Pooh and Piglet and Books, Oh, My!

This morning, the pic of a toddler in a Piglet suit reminded me how much wisdom and beauty there is in Pooh. Here’s a little snippet I especially like. Piglet shifts his attention, with a little help from his friend.

” ‘Supposing a tree fell down, Pooh, when we were  underneath it?’

‘ Supposing it didn’t,’ said Pooh after careful thought.

Piglet was comforted by this.”

Milne expressed such wisdom, wit and whimsy in his cast of anthropomorphized characters! Some he invented, but most he named after the toys of his son, Christopher Robin Milne, who of course, inspired the character of Christopher Robin.

Consider the archetypal sad victim, Eyore (“It’ll probably rain”) and enthusiastic Tigger (“Tiggers are very bouncy!”) Piglet, who needs reassurance and connection, Kanga, who loves her baby Roo, and Pooh, the intrepid EveryBear who loves his honey and somehow stumbles into wisdom despite, or perhaps because he doesn’t overtax his brain.

“When you are a Bear of Very Little Brain, and you Think of Things, you find sometimes that a Thing which seemed very Thingish inside you is quite different when it gets out into the open and has other people looking at it.”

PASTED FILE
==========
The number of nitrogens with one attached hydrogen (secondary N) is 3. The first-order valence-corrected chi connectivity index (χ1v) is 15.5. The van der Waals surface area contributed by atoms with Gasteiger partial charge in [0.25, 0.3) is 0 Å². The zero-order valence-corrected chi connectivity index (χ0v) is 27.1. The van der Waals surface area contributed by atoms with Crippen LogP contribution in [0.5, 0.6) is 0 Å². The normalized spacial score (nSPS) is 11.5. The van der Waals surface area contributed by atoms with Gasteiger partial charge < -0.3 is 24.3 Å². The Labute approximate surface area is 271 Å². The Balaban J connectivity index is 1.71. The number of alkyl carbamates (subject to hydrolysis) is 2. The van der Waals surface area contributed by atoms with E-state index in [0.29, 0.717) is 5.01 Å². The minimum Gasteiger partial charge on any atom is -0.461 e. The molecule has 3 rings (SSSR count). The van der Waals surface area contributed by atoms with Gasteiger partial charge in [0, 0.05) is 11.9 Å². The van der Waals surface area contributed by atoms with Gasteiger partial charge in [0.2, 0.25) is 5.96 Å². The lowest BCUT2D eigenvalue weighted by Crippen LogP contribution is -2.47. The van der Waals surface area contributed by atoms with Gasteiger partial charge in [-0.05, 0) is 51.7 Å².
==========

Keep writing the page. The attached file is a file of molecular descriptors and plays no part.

The sweetness, whimsy, and compassion for human foibles Milne expressed still stuns me after all these years. I’m happy that my father often read me to sleep from this beautiful book and I hope that parents still continue to read to their kids from real books that you can hold in your hand and smell and look at for generations to come.

Books are a magical place where art, ideas and inspiration come together. Children’s books remain my favorite books of all, for the same reason that I facilitate guided meditation, creative expression and other peak experiences for adults. We learn best when we are that state of wonder and joy that is natural for children and adults who are open to it.

May we all claim our trust, compassion, positivity, and bounciness!



-quotes from A.A. Milne, fom “Winnie the Pooh”
illustration by E.H. Shepherd.

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